>> I have worked on a real-time system with periodic processing deadlines
>> in sub-2 ms range. We did not have any problems even though we used
>> regular Linux (no real-time flavors).
[ Snip, good explanation of "hard real-time". ]
Quote:> I did some tests with Kernel 2.4 and the available low latency patches
> (that I think are included in Kernel 2.6).
Indeed they are. Here are some (experimental) for 2.6 though:
Quote:> I found that the soft real-time behavior was increased greatly by the
> patches: much more low time limit deadlines were met. But the hard
> real-time behavior was not improved at all: there were still _some_
> >100msec deadlines that were missed.
That probably depends on general load (and for real-time it shouldn't...)
But some monitoring device most likely runs off of ramdisk, and doesn't
have APM / ACPI power management, or any other kernel-task that may keep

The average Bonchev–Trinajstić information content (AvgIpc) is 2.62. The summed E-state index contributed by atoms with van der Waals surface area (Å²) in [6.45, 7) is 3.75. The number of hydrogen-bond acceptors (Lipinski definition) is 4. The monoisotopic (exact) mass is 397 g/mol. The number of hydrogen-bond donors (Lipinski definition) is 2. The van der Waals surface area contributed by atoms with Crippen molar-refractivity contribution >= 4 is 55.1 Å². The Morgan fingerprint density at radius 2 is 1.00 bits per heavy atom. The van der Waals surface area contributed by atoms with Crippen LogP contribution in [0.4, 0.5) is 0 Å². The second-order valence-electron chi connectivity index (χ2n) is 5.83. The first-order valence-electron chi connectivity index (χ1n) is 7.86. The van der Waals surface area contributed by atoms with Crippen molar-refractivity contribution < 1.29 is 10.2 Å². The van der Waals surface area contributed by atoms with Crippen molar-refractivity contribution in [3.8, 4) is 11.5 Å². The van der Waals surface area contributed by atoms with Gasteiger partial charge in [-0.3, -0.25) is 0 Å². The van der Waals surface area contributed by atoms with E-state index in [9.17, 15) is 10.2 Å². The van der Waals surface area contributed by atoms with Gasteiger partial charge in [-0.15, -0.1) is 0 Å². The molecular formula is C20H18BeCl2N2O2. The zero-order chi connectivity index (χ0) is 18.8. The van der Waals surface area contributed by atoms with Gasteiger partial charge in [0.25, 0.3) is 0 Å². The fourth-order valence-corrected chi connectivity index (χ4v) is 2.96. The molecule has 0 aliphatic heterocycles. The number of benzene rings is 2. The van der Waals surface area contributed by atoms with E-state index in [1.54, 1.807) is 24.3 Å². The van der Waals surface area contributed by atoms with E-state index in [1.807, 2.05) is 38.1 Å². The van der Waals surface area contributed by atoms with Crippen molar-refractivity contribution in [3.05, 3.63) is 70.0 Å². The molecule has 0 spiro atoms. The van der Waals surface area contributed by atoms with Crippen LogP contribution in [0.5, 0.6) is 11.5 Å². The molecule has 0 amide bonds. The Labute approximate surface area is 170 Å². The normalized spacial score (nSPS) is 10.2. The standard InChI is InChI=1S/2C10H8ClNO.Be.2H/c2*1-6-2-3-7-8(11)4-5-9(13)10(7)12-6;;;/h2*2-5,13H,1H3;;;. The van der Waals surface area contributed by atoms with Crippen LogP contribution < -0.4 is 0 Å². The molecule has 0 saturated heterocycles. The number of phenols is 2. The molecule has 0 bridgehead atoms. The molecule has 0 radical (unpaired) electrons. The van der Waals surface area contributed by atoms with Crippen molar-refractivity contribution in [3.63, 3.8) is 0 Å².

it busy (for instance "kswapd" can also be disabled).
Quote:> The test was done using a high priority process with real-time
> scheduling while heavy file copying on an IDE drive was done with a
> normal process.
I have read about some test like that on a lo spec machine. I think some
serial connection started dropping frames while under load. Hence a "ping"
flood over null-modem SLIP connection might be a good test too.
Quote:> AFAIK the bad boy is the IDE driver. AFAIK, same is completely rewritten
> for Kernel 2.6
Well, i haven't realy been following the kernel list. However i don't see
it mensioned in the haloween file:
Quote:> and thus the real-time behavior is supposed to be improved a lot.
Some article (on linuxdevices.com IIRC) sugested it is. But IIUC it's
the i/o scheduler that's much improved, rather then the device driver:
Quote:> Nonetheless there is no _guarantee_ that a deadline of > xx seconds is
> met, and thus Linux is not a hard real-time system.
But it can be patched with "rtirq" on intel.
Or run on top an executive like: RTLinux, RTAI